City, State Officials Prepare for Census Day

650

While results of a new Zogby Interactive poll show that 87 percent of American adults intend to complete their census form, state and local government officials hope that Baltimore City residents are among those who plan to comply. At New Shiloh Baptist Church on Monday, Sen. Ben Cardin and Mayor Stephanie Rawlings-Blake spoke of the importance of the 2010 census and the implications it could have in Baltimore City if the return rate improves from the previous census.


“We had the lowest turnout of any major city in the country in 2000,” Rawlings-Blake said. “That’s embarrassing but I know we can do better. We were at the bottom of the list last time; we want to be at the top of the list this time.”

The mayor acknowledged that many residents lack trust in the government to keep the information they release to the Census Bureau private, but emphasized that the forms are confidential and extremely beneficial.

“It means so much,” she said. “It means money for our community, strength in Annapolis, how City Council lines are drawn. We need people to understand that it’s important.”

The census count can make a difference in hospitals, daycare centers, schools, public transportation and other public services, said Fernando Armstrong, regional director for the Census Center.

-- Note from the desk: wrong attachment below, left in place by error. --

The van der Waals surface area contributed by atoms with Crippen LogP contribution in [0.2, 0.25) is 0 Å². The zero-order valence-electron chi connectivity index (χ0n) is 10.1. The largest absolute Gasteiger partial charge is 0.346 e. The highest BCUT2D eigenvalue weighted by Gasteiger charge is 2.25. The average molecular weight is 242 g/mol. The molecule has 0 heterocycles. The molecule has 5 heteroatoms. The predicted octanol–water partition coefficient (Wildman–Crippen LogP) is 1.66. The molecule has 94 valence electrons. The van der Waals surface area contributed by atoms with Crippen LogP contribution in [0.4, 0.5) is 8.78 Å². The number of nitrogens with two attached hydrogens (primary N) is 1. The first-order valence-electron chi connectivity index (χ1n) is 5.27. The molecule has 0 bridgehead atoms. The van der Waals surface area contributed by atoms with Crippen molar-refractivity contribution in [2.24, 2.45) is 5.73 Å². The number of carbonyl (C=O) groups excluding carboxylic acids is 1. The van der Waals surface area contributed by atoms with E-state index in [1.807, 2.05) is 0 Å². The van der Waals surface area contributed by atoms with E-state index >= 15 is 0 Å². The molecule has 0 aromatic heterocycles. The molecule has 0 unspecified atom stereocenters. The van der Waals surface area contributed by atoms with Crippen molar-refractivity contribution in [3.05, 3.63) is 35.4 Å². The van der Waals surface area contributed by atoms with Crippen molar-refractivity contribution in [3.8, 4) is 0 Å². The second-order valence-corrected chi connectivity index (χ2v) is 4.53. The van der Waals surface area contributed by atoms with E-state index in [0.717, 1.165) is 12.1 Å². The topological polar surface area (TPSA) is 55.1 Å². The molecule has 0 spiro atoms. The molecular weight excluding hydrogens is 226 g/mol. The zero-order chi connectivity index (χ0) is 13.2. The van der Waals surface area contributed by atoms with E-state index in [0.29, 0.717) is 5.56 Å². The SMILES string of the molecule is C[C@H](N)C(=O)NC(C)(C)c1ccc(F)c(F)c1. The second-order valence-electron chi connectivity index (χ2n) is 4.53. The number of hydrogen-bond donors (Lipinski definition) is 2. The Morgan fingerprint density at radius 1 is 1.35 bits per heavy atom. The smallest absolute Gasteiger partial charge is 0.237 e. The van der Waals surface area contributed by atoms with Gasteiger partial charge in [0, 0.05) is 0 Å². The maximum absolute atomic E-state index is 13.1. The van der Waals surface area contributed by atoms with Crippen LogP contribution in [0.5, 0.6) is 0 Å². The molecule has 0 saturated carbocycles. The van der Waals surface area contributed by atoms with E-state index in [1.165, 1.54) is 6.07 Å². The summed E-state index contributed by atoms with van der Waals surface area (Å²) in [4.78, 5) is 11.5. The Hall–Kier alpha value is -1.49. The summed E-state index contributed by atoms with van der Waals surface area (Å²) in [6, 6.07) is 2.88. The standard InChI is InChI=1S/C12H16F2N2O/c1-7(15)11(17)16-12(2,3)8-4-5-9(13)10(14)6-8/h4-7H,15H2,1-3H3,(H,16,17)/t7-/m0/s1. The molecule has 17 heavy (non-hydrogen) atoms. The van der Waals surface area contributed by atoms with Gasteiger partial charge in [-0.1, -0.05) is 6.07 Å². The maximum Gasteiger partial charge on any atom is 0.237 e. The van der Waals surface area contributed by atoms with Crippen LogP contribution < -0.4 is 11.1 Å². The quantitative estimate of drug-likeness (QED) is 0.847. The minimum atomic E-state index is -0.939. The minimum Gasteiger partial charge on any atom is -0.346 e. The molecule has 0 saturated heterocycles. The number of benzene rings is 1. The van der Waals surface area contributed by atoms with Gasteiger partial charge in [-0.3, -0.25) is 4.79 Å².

For the first time, the forms are short and printed in English and Spanish but are also available in other languages. Armstrong hopes to receive as many forms back by Census Day , April 1,  as possible, but will continue to receive them after that date. However, they will use the information they receive by Census Day to determine which neighborhoods to target during neighborhood canvassing. A second form will be sent out to areas where there was a low turnout in 2000, which Armstrong said covers most of Baltimore City.

“The last week in April, first week in May, we will go door-to-door through July to neighborhoods to get those forms back that were not sent back,” he said. “We want to get people who know the neighborhood and get people who care about having a good census turnout in that neighborhood.”

Cardin underscored the significant role that faith-based leaders play in encouraging the community to complete and return the census and said residents who lack trust in government officials should be able to turn to their religious advisor instead. The most important thing faith-based leaders should be doing over the next few months, he said, is making sure everyone is counted in the census.

“It’s not a difficult form to fill out, but for those who need help we’ll provide the help,” Cardin said. “We want to make sure Maryland gets treated fairly.”